Warren Buffett’s vision for NetJets is now the company mantra, new Europe CEO says

  • Warren Buffett's NetJets has a new man at the helm of its European division.
  • Mario Pacifico has joined NetJets after spells at Eni, Prada, and Luxottica.
  • The company has also unveiled the latest plane to serve clients using London City airport.

The new CEO of NetJets Europe said Tuesday that he plans to follow a very clear mantra from ultimate owner Warren Buffett.

NetJets offers fractional jet ownership and pay-by-the-hour travel to executives who either cannot afford to or don't see the value in buying a private jet outright.

After three years as a customer, Buffett's Berkshire Hathaway firm bought NetJets in 1998. In 2012, Buffett doubled down with an $18 billion investment allowing the company to buy new jets.

Mario Pacifico has been appointed NetJets Europe CEO.
Source: NetJets
Mario Pacifico has been appointed NetJets Europe CEO.

Pacifico was appointed as CEO of NetJets' European arm after spells at Prada, Luxottica and ENI.

He told CNBC that his mission was clear. "Since the beginning, Warren Buffett said 'OK, it is a very capital intensive industry. The important thing is to invest and reinvest in safety and service.'"

"Buffett used to say, 'Price is what you pay, value is what you get.' So for us, this is a mantra," Pacifico added.

The incoming CEO said NetJets Europe witnessed growth in hours flown during 2017 that doubled the rest of the industry. He added that the expectation this year is for further growth, especially in the U.S. and Europe.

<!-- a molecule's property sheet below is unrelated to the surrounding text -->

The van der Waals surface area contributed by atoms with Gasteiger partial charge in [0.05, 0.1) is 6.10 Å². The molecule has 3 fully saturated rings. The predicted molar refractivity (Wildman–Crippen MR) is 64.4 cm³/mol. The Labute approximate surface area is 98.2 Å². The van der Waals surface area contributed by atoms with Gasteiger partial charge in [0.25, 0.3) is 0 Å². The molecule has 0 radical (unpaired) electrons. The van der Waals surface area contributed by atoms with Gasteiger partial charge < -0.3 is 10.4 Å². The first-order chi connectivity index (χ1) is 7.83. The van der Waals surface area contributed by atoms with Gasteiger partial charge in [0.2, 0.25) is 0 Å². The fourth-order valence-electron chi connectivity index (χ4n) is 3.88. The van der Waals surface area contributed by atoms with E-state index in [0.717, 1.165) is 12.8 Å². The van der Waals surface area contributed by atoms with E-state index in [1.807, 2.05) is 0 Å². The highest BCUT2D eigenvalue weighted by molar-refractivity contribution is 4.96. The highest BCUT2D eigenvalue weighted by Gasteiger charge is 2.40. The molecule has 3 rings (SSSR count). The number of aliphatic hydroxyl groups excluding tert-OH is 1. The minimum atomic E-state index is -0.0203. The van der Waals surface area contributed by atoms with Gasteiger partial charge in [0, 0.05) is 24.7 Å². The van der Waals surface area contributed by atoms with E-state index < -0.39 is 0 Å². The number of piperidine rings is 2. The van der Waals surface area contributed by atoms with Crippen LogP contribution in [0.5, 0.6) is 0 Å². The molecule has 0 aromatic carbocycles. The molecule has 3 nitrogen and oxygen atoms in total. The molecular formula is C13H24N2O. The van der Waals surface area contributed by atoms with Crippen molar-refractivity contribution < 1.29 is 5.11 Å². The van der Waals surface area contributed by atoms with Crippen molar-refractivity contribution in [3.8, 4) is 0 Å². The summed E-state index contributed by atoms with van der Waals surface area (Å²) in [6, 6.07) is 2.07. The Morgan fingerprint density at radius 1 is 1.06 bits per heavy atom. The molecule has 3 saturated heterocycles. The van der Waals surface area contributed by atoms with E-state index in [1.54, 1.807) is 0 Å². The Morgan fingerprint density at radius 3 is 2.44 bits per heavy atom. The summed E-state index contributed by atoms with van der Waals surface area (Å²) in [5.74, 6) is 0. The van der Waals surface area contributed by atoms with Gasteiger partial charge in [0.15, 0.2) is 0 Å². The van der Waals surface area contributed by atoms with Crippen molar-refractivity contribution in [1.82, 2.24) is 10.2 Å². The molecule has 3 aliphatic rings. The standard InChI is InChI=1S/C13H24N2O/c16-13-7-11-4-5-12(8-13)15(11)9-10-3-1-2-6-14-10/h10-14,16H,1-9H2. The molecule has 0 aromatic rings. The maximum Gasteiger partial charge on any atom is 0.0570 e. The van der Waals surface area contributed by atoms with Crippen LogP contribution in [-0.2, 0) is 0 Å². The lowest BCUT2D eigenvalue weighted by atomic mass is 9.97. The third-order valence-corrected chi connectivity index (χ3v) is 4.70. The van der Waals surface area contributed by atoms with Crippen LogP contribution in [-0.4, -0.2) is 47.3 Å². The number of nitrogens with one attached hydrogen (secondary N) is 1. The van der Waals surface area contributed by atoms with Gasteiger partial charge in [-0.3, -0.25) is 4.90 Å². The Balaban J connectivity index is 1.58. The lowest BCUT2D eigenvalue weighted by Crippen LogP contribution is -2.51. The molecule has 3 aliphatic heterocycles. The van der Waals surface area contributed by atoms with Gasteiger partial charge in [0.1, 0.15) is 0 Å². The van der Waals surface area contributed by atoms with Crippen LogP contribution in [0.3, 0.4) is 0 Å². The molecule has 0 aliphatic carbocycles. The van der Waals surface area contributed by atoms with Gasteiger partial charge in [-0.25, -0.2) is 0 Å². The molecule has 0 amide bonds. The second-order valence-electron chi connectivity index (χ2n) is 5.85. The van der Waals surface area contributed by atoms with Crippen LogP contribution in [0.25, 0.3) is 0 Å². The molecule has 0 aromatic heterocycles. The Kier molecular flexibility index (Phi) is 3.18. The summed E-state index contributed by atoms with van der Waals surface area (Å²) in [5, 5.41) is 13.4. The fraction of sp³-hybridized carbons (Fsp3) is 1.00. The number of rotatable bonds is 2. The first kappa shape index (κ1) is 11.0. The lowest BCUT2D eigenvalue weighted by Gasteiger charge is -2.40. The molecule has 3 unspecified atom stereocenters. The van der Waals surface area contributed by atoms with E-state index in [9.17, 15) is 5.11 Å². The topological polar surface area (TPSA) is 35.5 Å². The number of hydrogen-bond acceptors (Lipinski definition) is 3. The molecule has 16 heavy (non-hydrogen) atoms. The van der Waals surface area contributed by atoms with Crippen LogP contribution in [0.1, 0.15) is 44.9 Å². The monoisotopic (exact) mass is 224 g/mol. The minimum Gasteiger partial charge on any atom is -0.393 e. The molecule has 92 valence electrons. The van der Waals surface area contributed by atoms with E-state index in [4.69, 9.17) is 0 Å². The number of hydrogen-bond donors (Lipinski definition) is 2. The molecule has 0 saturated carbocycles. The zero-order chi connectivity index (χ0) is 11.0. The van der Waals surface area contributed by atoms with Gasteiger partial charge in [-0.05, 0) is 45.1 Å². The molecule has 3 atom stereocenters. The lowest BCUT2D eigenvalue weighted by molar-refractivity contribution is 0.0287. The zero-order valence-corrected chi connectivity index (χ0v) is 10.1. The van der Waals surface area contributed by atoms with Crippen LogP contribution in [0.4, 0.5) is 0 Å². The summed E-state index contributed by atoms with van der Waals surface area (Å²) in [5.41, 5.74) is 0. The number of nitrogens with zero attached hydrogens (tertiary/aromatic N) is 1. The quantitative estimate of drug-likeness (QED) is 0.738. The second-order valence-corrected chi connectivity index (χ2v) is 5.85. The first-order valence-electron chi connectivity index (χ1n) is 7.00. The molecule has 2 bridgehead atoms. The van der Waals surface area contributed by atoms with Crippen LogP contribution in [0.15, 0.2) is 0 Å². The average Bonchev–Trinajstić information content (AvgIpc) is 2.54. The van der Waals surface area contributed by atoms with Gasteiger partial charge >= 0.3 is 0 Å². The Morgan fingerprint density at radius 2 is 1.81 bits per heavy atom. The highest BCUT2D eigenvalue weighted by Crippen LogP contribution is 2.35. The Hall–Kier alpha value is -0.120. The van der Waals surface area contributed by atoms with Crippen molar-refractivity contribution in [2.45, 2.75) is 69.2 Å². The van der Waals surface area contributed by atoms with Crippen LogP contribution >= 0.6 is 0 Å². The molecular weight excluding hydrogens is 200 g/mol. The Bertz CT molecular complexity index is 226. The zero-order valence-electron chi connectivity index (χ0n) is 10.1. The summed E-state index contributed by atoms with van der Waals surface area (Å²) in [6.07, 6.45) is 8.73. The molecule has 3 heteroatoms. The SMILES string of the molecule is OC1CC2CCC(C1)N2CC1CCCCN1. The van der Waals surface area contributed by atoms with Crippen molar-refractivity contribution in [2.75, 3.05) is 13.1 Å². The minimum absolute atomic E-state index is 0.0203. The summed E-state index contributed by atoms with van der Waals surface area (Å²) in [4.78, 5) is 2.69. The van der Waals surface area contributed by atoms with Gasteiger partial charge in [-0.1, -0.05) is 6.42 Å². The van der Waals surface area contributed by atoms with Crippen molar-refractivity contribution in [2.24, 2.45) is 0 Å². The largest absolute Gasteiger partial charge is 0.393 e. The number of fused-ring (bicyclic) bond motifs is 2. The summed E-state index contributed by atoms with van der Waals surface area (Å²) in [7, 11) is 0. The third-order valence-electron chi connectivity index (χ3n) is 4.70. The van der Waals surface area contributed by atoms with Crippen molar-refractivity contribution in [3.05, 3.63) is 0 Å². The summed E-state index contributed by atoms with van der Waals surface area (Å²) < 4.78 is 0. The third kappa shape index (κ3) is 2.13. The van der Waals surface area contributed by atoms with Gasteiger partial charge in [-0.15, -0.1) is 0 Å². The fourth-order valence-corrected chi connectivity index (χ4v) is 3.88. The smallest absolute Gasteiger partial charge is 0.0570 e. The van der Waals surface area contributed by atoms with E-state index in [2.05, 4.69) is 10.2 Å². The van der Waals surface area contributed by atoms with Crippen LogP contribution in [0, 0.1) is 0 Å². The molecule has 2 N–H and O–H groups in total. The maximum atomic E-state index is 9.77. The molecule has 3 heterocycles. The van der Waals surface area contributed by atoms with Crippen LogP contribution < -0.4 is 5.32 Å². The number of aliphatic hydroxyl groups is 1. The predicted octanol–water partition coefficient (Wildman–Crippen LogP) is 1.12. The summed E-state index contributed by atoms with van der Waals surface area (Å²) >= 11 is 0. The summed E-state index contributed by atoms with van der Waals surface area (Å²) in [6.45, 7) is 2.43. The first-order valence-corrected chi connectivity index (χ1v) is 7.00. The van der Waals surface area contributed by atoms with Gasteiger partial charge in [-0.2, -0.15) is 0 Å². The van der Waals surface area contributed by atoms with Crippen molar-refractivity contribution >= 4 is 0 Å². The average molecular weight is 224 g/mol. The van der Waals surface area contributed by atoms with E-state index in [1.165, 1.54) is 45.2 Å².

The Cessna Citation Latitude aircraft at London City Airport, operated by NetJets Europe.
Source: NetJets
The Cessna Citation Latitude aircraft at London City Airport, operated by NetJets Europe.

More than half of the firm's European customer base comes from London's finance sector, with private equity and hedge fund management driving growth in the last year.

To capitalize on this, NetJets has announced certification to fly its new Cessna Citation Latitude aircraft in and out of London's City Airport. The eight-seat private plane is able to cope with the steep pitch that the airport requires because of noise, surrounding skyscrapers and a short runway.

Pacifico said the aircraft's flexibility will allow it to access a number of smaller airports as far away as Nigeria and the Middle East.

—Correction: This story has been updated to give the proper spelling of Warren Buffett's name.